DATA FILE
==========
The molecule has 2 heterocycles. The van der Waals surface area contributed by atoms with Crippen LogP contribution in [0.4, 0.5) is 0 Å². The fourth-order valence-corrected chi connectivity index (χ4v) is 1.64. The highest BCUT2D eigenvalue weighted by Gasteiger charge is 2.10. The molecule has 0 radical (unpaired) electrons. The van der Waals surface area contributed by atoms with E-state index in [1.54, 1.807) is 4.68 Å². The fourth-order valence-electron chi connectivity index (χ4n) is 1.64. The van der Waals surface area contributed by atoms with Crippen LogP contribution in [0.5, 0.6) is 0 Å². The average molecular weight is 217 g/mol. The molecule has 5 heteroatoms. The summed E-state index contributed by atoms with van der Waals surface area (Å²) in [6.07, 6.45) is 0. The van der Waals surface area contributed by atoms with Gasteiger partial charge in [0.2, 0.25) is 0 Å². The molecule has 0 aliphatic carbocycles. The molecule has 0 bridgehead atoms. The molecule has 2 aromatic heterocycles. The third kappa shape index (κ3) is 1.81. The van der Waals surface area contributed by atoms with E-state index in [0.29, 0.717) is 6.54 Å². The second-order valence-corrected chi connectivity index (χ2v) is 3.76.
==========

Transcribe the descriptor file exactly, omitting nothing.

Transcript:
The molecule has 2 heterocycles. The van der Waals surface area contributed by atoms with Crippen LogP contribution in [0.4, 0.5) is 0 Å². The fourth-order valence-corrected chi connectivity index (χ4v) is 1.64. The highest BCUT2D eigenvalue weighted by Gasteiger charge is 2.10. The molecule has 0 radical (unpaired) electrons. The van der Waals surface area contributed by atoms with E-state index in [1.54, 1.807) is 4.68 Å². The fourth-order valence-electron chi connectivity index (χ4n) is 1.64. The van der Waals surface area contributed by atoms with Crippen LogP contribution in [0.5, 0.6) is 0 Å². The average molecular weight is 217 g/mol. The molecule has 5 heteroatoms. The summed E-state index contributed by atoms with van der Waals surface area (Å²) in [6.07, 6.45) is 0. The van der Waals surface area contributed by atoms with Gasteiger partial charge in [0.2, 0.25) is 0 Å². The molecule has 0 aliphatic carbocycles. The molecule has 0 bridgehead atoms. The molecule has 2 aromatic heterocycles. The third kappa shape index (κ3) is 1.81. The van der Waals surface area contributed by atoms with E-state index in [0.29, 0.717) is 6.54 Å². The second-order valence-corrected chi connectivity index (χ2v) is 3.76.